The invokedynamic call to java.lang.invoke.StringConcatFactory offers the facilities for a lazy linkage, by providing the means to bootstrap the call target once, during the initial invocation. At runtime, the bootstrap method (BSM) runs and links in the actual code doing the concatenation.

Since Java 9, String concatenation is a runtime decision, not a compile time one anymore. It means that after you the code Java 9 (or later) and it can change the underlying implementation however it pleases, without the need to re-compile.

Consider the following Java program:

public class StringConcatenationBenchmark {  
  public static void main(String[] args) throws Exception {

    String string1 = "Hello ";
    String string2 = "World!";

    String concatResult = string1 + string2;
    System.out.println(concatResult);
  }
}

When we compile and see the generated bytecode in Java 21, we can see the usage of invokedynamic. Look how the code is minimal and short.

  public static void main(java.lang.String[]) throws java.lang.Exception;
    descriptor: ([Ljava/lang/String;)V
    flags: (0x0009) ACC_PUBLIC, ACC_STATIC
    Code:
      stack=2, locals=4, args_size=1
         0: ldc           #7                  // String Alex
         2: astore_1
         3: invokestatic  #9                  // Method java/time/LocalTime.now:()Ljava/time/LocalTime;
         6: astore_2
         7: aload_1
         8: aload_2
         9: invokestatic  #15                 // Method java/lang/String.valueOf:(Ljava/lang/Object;)Ljava/lang/String;
        12: invokedynamic #21,  0             // InvokeDynamic #0:makeConcatWithConstants:(Ljava/lang/String;Ljava/lang/String;)Ljava/lang/String;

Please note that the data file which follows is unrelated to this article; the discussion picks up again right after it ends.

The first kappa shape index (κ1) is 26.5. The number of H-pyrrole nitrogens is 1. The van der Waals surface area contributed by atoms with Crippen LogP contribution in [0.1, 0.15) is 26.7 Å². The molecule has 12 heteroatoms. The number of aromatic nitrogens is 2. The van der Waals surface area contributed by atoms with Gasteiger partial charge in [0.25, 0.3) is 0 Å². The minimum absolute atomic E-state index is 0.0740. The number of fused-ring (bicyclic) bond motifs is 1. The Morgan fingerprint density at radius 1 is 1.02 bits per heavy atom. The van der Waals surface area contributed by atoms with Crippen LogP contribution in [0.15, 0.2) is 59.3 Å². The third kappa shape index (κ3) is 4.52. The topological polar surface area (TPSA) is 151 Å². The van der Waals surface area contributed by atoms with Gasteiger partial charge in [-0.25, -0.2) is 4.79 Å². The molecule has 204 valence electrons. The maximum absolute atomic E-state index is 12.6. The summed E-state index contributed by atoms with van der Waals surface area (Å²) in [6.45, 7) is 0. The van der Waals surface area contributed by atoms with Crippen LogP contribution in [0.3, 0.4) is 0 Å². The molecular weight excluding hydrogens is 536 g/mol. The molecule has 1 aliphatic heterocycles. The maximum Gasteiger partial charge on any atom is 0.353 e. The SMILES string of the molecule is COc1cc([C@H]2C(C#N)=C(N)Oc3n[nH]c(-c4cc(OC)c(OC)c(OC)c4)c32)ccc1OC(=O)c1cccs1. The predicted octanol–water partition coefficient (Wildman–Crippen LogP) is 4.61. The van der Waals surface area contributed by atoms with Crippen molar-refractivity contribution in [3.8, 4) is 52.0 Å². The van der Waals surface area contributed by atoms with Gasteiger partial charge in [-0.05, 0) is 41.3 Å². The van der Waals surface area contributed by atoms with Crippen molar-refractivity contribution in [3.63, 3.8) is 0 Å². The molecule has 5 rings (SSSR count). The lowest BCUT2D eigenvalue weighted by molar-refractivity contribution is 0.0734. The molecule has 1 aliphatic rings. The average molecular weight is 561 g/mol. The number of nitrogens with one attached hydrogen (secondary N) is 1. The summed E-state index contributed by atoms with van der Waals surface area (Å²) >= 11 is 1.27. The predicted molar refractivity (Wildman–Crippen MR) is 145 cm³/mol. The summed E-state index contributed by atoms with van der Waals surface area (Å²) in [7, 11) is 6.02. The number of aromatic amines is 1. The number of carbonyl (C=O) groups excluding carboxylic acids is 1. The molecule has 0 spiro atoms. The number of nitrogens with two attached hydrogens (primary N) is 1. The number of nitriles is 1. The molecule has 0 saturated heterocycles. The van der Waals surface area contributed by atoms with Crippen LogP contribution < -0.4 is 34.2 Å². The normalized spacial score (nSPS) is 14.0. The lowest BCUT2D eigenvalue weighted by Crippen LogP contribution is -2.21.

17: astore_3
        18: getstatic     #25                 // Field java/lang/System.out:Ljava/io/PrintStream;
        21: aload_3
        22: invokevirtual #31                 // Method java/io/PrintStream.println:(Ljava/lang/String;)V
        25: return
      LineNumberTable:
        line 69: 0
        line 70: 3
        line 72: 7
        line 73: 18
        line 79: 25
      LocalVariableTable:
        Start  Length  Slot  Name   Signature
            0      26     0  args   [Ljava/lang/String;
            3      23     1  name   Ljava/lang/String;
            7      19     2  time   Ljava/time/LocalTime;
           18       8     3 greeting   Ljava/lang/String;
    Exceptions:
      throws java.lang.Exception
}

Now based on the string variables and constants to append, the invokedynamic call can select one of the  6 possible strategies that point to the actual concatenation logic.

private enum Strategy {

  /**
   * Bytecode generator, calling into {@link java.lang.StringBuilder}.
   */
  BC_SB,

  /**
   * Bytecode generator, calling into {@link java.lang.StringBuilder};
   * but trying to estimate the required storage.
   */
  BC_SB_SIZED,

  /**
   * Bytecode generator, calling into {@link java.lang.StringBuilder};
   * but computing the required storage exactly.
   */
  BC_SB_SIZED_EXACT,

  /**
   * MethodHandle-based generator, that in the end calls into {@link java.lang.StringBuilder}.
   * This strategy also tries to estimate the required storage.
   */
  MH_SB_SIZED,

  /**
   * MethodHandle-based generator, that in the end calls into {@link java.lang.StringBuilder}.